Hannah Creviston, Victoria Jacobs, and Heather Wheeler presented this session, each coming from different perspectives and diverse experiences, but with a desire to help music educators best know how to teach children with autism.
Hannah began with a poem about someone planning a trip to Italy, but ending up in Holland. Dealing with children with autism is not bad, but just different. They have different ways of understanding and processing.
The incidence rate of autism is continually rising. 1 in 88 children currently are diagnosed with autism. This is a dramatic increase from 1 in 2500 in the mid-1980s. Autism is four times more likely to occur in boys than in girls. Some statistics show that many of these children will lose the diagnosis as they become adults.
Autism is a spectrum disorder, meaning that the severity of it can be drastically different in different people. Children with autism exhibit deficits in:
* Communication Skills – delayed speech, small vocabulary, difficulty understanding conversation, repeating words and phrases (many of these students have “steel trap” minds, retaining details of what they’ve been told)
* Social Interactions – no eye contact, lack of facial expression, playing on their own even in group settings
* Behavioral Skills – tip-toeing, focusing on parts of a toy rather than the whole thing, hand-flapping, obsessive compulsive organization in play
“If a child cannot learn in the way we teach…we must teach in a way the child can learn.” ~Dr. O. Ivar Lovaas
As teachers, it’s our job to find the “puzzle piece” to teach these children in a way that they can learn.
* See the child, not the diagnosis.
* Each child is different.
* Teach visually.
* Be aware of environmental distractions (ambient noises, rearranged furniture, etc.).
* Avoid multiple terms for the same concept (start with the desired end vocabulary right off the bat; be literal).
* Be structured, but flexible (routine and schedule and order are very important).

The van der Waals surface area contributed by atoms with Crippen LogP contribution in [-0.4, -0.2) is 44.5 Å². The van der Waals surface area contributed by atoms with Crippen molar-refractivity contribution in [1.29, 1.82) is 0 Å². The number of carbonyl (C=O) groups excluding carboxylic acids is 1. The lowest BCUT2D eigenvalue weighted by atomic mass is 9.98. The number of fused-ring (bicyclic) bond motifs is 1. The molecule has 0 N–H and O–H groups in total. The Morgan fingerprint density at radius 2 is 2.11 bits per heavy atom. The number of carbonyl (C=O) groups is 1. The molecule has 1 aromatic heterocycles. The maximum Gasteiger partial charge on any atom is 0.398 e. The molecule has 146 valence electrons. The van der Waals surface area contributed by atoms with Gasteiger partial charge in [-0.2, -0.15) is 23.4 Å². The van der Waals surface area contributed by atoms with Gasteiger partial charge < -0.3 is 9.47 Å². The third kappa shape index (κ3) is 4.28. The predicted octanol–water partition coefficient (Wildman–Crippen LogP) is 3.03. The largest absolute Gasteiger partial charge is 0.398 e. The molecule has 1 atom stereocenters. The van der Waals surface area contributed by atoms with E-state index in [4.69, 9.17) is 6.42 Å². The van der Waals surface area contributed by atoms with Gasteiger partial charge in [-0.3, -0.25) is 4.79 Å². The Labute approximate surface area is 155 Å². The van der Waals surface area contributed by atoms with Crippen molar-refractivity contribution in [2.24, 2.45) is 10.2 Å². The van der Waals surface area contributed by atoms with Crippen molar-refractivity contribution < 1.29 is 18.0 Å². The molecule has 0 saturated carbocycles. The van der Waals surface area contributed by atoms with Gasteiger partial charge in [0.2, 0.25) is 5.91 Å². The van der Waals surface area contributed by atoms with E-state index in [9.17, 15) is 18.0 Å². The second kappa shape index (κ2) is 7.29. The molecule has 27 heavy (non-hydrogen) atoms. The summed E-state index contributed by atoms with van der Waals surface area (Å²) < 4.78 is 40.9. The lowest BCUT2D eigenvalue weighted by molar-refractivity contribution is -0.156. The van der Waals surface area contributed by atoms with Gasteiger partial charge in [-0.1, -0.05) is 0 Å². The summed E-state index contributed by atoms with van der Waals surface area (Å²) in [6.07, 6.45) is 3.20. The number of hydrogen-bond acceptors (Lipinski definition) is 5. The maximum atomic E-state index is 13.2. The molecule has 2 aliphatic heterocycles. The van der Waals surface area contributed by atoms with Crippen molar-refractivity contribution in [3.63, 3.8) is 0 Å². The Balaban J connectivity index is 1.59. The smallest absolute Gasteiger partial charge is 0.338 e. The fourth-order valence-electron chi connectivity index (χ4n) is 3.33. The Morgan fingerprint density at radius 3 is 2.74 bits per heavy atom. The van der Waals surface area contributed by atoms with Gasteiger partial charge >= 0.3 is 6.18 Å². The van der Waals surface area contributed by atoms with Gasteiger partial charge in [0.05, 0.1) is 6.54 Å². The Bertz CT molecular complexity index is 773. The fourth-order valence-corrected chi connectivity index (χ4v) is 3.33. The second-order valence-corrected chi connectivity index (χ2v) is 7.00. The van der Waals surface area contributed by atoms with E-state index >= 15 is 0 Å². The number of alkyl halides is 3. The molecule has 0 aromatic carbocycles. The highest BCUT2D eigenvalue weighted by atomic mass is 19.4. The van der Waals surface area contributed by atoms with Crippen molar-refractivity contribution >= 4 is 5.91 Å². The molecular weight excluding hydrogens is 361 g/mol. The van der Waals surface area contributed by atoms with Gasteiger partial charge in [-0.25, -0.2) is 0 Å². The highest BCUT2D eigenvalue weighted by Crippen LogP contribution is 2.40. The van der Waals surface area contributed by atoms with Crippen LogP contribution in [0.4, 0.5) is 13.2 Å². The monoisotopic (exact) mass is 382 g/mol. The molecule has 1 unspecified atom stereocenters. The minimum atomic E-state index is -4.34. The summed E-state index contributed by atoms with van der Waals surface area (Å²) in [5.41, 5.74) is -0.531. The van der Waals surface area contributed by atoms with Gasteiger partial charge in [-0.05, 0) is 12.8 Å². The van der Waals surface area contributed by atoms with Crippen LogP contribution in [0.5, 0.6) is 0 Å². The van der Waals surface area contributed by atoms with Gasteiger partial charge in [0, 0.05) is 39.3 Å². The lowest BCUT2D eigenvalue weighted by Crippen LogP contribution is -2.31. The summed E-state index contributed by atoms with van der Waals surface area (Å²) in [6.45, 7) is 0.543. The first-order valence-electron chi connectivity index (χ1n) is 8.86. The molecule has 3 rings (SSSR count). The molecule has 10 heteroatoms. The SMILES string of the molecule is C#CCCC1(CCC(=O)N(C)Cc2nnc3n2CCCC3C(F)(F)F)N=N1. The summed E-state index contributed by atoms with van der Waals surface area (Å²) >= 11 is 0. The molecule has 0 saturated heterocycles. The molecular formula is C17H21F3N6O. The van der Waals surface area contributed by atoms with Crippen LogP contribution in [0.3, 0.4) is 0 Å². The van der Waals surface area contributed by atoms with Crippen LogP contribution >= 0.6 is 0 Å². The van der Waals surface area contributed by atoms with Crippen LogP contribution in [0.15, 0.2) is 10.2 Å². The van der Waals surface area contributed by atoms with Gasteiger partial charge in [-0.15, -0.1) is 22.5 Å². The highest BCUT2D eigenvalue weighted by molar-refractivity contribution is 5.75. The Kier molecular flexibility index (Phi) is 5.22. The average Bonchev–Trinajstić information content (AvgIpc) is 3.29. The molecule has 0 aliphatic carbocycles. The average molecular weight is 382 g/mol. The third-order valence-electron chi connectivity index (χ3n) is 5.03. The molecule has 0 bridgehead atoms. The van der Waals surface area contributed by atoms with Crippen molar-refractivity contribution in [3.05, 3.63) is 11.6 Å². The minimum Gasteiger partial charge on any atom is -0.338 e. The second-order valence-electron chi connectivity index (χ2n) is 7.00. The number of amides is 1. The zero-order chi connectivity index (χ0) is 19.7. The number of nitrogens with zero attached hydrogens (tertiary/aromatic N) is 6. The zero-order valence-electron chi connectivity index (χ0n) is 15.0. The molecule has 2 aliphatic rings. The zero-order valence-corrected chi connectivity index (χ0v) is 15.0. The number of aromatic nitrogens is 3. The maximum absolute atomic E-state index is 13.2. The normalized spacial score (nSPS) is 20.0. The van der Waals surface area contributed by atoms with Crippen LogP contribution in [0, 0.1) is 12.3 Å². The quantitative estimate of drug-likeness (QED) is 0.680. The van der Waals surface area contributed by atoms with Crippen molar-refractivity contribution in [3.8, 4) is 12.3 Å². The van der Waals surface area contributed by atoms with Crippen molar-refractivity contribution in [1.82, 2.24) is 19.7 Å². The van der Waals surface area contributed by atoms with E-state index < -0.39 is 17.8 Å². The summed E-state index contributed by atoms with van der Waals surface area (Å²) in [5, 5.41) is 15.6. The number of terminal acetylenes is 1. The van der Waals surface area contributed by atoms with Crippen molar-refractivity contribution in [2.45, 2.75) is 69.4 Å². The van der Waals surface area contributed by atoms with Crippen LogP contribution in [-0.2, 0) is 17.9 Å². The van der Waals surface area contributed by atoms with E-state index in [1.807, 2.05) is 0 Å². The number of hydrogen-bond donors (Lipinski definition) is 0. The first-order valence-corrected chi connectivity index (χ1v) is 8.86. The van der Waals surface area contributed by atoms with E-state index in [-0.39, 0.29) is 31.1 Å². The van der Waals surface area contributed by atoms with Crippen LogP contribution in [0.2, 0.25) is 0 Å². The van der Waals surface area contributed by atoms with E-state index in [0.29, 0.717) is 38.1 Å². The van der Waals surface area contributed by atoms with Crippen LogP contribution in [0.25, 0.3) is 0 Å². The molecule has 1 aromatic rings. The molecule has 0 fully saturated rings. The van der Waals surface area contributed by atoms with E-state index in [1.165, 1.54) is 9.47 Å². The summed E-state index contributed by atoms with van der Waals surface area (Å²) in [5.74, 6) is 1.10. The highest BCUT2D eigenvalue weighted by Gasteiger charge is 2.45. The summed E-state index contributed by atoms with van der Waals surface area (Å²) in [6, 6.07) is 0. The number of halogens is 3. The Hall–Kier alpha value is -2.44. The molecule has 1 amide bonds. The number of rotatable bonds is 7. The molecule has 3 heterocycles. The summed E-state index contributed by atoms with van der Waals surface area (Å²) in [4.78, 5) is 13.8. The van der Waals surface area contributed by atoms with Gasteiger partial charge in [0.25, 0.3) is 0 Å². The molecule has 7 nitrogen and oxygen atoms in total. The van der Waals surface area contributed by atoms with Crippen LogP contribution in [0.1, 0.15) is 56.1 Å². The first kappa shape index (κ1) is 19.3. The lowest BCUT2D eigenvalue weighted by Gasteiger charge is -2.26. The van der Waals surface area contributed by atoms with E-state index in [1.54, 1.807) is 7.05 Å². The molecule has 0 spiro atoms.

* Tackle one issue at a time.
* Be patient with yourself and your student (their behavior is unpredictable and should not be taken personally).
* Give the student time to process questions and concepts (don’t expect immediate feedback).
Victoria shared from her perspective as a mother as well as a teacher. She had never heard of autism when her son was diagnosed with it at the age of five. If you want to know how to structure a good music lesson, she recommends, “The Me Book” by Dr. Lovaas. Visit his website for more information. He advocates that these children can be contributors to society in a meaningful way.
Children with autism don’t usually recognize body language, gestures, or facial expressions. They often are not spacially aware, so if you come stand right next to them they won’t move over.
* I can organize my stuff and yours, but I cannot mentally file information.
* need a menu of options to think through a problem.
Children with autism need a method that is incremental. Staying in the same position, using the same finger on the same keys is very important. Victoria recommends Leila Fletcher’s Music Lessons.
Focus on Rules…especially ones that don’t change:
* Begin with absolutes.
* Use the same music vocabulary that you would with an adult.